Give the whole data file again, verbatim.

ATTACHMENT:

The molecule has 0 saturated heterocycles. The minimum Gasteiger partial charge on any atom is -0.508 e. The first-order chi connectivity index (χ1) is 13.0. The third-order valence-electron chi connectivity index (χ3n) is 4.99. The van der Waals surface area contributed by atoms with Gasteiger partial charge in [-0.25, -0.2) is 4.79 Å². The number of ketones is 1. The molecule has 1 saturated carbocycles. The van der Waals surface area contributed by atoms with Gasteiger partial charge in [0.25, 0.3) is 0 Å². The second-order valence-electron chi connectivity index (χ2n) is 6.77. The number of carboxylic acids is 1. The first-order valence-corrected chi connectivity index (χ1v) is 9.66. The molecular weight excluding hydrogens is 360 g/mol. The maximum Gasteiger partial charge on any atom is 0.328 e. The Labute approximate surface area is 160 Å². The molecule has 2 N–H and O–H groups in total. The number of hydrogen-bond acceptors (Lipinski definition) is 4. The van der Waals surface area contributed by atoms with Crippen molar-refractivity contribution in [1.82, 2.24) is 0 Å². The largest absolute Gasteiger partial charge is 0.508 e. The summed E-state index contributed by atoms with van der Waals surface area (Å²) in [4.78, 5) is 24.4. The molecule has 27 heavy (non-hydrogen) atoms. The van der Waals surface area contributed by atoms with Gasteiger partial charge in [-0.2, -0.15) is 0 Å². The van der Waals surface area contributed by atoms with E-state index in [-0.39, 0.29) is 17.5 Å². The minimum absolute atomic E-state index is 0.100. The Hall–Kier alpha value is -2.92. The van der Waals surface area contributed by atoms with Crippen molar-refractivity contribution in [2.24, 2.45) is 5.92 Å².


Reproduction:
The molecule has 0 saturated heterocycles. The minimum Gasteiger partial charge on any atom is -0.508 e. The first-order chi connectivity index (χ1) is 13.0. The third-order valence-electron chi connectivity index (χ3n) is 4.99. The van der Waals surface area contributed by atoms with Gasteiger partial charge in [-0.25, -0.2) is 4.79 Å². The number of ketones is 1. The molecule has 1 saturated carbocycles. The van der Waals surface area contributed by atoms with Gasteiger partial charge in [0.25, 0.3) is 0 Å². The second-order valence-electron chi connectivity index (χ2n) is 6.77. The number of carboxylic acids is 1. The first-order valence-corrected chi connectivity index (χ1v) is 9.66. The molecular weight excluding hydrogens is 360 g/mol. The maximum Gasteiger partial charge on any atom is 0.328 e. The Labute approximate surface area is 160 Å². The molecule has 2 N–H and O–H groups in total. The number of hydrogen-bond acceptors (Lipinski definition) is 4. The van der Waals surface area contributed by atoms with Crippen molar-refractivity contribution in [1.82, 2.24) is 0 Å². The largest absolute Gasteiger partial charge is 0.508 e. The summed E-state index contributed by atoms with van der Waals surface area (Å²) in [4.78, 5) is 24.4. The molecule has 27 heavy (non-hydrogen) atoms. The van der Waals surface area contributed by atoms with Gasteiger partial charge in [-0.2, -0.15) is 0 Å². The van der Waals surface area contributed by atoms with E-state index in [-0.39, 0.29) is 17.5 Å². The minimum absolute atomic E-state index is 0.100. The Hall–Kier alpha value is -2.92. The van der Waals surface area contributed by atoms with Crippen molar-refractivity contribution in [2.24, 2.45) is 5.92 Å².